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Journalist freed in Azerbaijan after Supreme Court overturns verdict

Radio Free Europe journalist Khadija Ismayilova has been freed from jail in Azerbaijan after the country's Supreme Court amended her imprisonment to a 3.5-year sentence suspended for a five-year period on probation.

Azerbaijan's highest court ordered on Wednesday that Ismayilova be released following international protests, overturning a 2014 court sentence.

The 39-year-old had become a symbol of defiance, praised by human rights and free speech organizations around the world.

"Azerbaijan's Supreme Court threw out Ismayilova's initial seven-and-a-half-year sentence and handed her a three-and-a-half-year suspended sentence," said her lawyer, Fariz Namazly. "We expect her to leave the prison later in the evening."

Silencing the press

Ismayilova, a prominent journalist known for

exposing corruption

among the ruling elite, was sentenced for embezzlement, illegal business activity, tax evasion and abuse of power.

She was well-known in particular for investigating the wealth allegedly amassed by President Ilham Aliyev and his family, who have ruled the country since independence from the USSR in the 1990s.

Her conviction and prison sentence were widely seen as retribution for her reports on alleged corruption involving Aliyev.

Azerbaijan's President Ilham Aliyev (C) looks at his wife Mehriban Aliyeva (L)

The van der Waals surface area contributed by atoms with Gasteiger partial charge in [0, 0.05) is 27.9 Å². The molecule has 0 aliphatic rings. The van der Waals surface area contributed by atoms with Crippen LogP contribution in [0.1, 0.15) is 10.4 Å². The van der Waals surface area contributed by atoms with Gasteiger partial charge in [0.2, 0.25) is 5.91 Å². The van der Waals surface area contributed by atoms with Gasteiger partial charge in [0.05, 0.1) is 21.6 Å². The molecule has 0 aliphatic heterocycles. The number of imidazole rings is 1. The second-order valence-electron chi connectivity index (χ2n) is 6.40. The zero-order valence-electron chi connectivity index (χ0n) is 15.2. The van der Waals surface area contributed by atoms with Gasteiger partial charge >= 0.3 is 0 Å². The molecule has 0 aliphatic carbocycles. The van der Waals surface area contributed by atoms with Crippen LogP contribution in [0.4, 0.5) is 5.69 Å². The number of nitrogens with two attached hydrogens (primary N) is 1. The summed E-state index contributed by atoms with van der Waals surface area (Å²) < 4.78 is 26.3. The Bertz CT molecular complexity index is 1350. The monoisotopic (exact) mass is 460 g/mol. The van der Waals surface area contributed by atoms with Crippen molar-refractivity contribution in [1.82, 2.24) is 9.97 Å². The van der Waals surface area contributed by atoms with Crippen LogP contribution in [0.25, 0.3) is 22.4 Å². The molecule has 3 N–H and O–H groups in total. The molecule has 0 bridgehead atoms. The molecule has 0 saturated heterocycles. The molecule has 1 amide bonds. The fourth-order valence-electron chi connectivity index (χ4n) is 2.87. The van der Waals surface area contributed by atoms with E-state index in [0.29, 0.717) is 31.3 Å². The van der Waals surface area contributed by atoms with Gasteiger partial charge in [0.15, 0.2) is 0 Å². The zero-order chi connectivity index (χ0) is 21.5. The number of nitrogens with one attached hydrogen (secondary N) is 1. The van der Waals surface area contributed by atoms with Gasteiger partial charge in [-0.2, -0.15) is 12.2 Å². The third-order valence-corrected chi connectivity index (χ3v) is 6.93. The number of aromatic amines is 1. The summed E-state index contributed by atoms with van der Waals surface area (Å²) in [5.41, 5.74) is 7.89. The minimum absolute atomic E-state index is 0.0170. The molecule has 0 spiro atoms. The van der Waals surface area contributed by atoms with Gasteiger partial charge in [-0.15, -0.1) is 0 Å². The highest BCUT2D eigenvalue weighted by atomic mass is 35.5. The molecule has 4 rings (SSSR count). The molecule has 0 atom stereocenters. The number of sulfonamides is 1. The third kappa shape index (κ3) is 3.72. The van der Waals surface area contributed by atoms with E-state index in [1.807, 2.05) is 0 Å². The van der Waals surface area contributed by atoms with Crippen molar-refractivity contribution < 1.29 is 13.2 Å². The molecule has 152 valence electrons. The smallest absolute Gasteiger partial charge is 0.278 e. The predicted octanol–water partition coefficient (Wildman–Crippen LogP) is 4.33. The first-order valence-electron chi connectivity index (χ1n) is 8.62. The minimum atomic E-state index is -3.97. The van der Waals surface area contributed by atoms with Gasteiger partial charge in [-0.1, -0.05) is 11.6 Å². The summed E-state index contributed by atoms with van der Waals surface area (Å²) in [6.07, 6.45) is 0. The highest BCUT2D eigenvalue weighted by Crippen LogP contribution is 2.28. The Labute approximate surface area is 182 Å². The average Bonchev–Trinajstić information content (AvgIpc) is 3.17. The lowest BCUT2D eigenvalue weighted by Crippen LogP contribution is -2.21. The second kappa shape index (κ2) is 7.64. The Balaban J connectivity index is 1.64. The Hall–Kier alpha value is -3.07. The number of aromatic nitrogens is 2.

Azerbaijan's President Ilham Aliyev (C) looks at his wife Mehriban Aliyeva (L)

Cracking down

Rights groups have criticized the Azerbaijani government for cracking down on independent media and opposition activists.

US-based NGO Freedom House, for example, said there are now more than 80 political prisoners in Azerbaijan.

The Committee to Protect Journalists (CPJ) has listed Azerbaijan among the 10 most censored countries in the world.

International pressure

RFE/RL and other media and human rights groups worked to advocate for Ismayilova's release since her arrest in December 2014. Amnesty International called her a "prisoner of conscience."

Vienna-based International Press Institute, the CPJ in New York, and the Associated Press and the Press Association of the UK were the most vocal.

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"Today's ruling ordering Khadija Ismayilova freed is cause for celebration, but doesn't erase the rank injustice of her imprisonment for a year and a half on retaliatory charges," CPJ Europe and Central Asia Program Coordinator Nina Ognianova said.

Ismayilova won the 2015 PEN/Barbara Goldsmith Freedom to Write Award.

jbh/sms (AP, AFP, Reuters)

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